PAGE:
Will energy efficient Buy-to-Let properties keep your tenants happy?

What do the proposed new EPC regulations mean for Buy-to-Let Landlords?

With a major focus on the UK’s carbon footprint, the government has assessed the major culprits affecting the nation’s emissions and realised that 15%[i] of greenhouse gas emissions in the UK are from the residential sector.

Landlords could be facing pressure from two directions with a recent study highlighting that 85% of renters do not feel that their property is as energy efficient as it could be and are concerned that a current lack of energy-efficient measures will make their personal energy costs even higher[ii].

The government set out its stall at the recent COP26 summit and has since turned its focus on improving the energy efficiency of all our homes by paying particular attention to buy-to-let properties and new build developments. The onus very much seems to be on the Landlord with a deadline just a few years away to make the energy-efficient renovations.

What are the current EPC guidelines and how are they changing?

Energy Performance Certificates are needed whenever a property is built, sold or rented. In order to provide information about a property’s energy use and potential energy costs an accredited assessor will rate your property from A (being most efficient) to G (least efficient). At present this EPC is valid for 10 years.

Currently, all rental properties must be at level E or above, however the latest news is suggesting that the majority of rental properties must be at Level C or above by 2028[iii]. (It is worth noting that all new tenancy contracts must be at Level C by 2025 whereas existing tenancies should be compliant by 2028). There may however be some exemptions to this - for example if your property is listed[iv] the potential works needed to improve energy efficiency could alter the original character of the building in a negative way. Similarly, other properties which are currently exempt are listed on the government website.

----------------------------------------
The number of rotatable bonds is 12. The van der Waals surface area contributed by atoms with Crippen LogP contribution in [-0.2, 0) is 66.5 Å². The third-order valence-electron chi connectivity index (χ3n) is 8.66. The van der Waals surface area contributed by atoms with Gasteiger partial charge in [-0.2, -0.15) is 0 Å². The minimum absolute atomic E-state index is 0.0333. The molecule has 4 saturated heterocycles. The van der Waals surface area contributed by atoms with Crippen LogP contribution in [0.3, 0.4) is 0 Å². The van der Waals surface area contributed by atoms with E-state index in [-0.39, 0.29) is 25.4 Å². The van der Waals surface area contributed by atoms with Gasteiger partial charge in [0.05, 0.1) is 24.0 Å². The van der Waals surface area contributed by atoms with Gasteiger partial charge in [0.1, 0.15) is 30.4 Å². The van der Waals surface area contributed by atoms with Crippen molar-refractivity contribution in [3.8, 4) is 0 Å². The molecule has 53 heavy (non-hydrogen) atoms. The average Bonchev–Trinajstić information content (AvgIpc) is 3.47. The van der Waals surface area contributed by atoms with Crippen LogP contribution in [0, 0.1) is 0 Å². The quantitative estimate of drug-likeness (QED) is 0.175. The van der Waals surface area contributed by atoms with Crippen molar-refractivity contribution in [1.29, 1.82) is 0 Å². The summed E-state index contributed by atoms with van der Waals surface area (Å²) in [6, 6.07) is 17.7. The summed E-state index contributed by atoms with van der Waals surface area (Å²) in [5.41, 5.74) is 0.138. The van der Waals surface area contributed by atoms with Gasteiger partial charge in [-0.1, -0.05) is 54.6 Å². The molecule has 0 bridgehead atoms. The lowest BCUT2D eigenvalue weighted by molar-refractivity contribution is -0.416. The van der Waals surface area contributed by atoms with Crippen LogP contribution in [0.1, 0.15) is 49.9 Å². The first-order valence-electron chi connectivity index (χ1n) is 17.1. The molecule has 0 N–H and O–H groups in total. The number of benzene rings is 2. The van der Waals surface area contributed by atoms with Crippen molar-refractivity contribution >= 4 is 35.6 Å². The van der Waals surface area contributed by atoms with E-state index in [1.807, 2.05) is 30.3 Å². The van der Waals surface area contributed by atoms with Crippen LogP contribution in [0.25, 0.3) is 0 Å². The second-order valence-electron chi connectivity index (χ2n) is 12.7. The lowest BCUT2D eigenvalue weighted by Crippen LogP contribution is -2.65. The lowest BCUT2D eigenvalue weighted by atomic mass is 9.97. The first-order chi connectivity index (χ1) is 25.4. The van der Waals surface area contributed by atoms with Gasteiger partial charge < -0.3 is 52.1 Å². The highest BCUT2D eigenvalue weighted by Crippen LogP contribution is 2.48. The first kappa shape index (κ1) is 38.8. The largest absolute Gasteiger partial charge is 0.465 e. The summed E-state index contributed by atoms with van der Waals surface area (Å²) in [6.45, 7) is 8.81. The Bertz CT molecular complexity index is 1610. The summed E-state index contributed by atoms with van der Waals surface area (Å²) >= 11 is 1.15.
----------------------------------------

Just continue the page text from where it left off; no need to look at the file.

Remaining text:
How much will the EPC improvements cost Landlords?

At present the current Private Rental Sector (PRS) Regulations states that the ‘landlord spend requirement’ to improve the EPC rating is capped at £3,500 inclusive of VAT. This cap is in place to ‘ensure that any improvements are made at reasonable cost’[v]. There have been calls to increase this cap to £10,000 to take inflation into account and are the subject of a consultation[vi]. The government states that they have ‘considered various alternative ways to determine the level of the cost cap. Alternatives could include varying the cost cap, based on factors such as rental income, geographic location and EPC rating starting points’[vii] but at the time of writing no final decisions have been made.

What potential works need to be done by Landlords to improve the EPC rating?

An EPC assessor will have a checklist which focuses on the construction of your property, how well it is insulated and if the heating system is efficient for the size of the property. Checking for energy efficient light bulbs and the quality of the window glazing is also high on the list.

Recommendations as a result of an EPC report are likely to include[viii]:

  • The installation of cavity wall and loft insulation
  • The draught-proofing of windows and doors
  • Insulation of pipes and tanks
  • Installing a condensing boiler
  • Reducing water usage
  • Considering energy efficient glazing
  • Considering renewable energy technology such as a wood fuelled heater, solar panels or wind turbines
  • Installing low-energy usage light bulbs

 

Is there a smart way to keep your tenants and the planet happy?

Before you tackle any major works to your property, there is one quick fix which can give both you and your tenants peace of mind whilst maintaining a focus on energy efficiency. A study highlighted that 67%[ix] of tenants knew that having a smart meter installed would help them to manage their energy costs but worryingly 14% thought that their landlord would not approve and were concerned they may lose their deposit!

Introducing a Smart meter to your rental properties would not only keep your tenants happy but it also has the bonus of providing immediate end-of-tenancy and start-of-tenancy readings. As a landlord you would only be paying for the exact amount of energy used in empty properties between tenancies making the installation of a smart meter not only a positive step for you and your tenant but also for the planet.

With years of industry experience, Stride is here to help you to protect your property investments by providing you with quality landlord insurance. Get in touch with us today to find out more.

Contact the Stride team today! 

 
Published: 18th January 2022 (Maddie-Dean)
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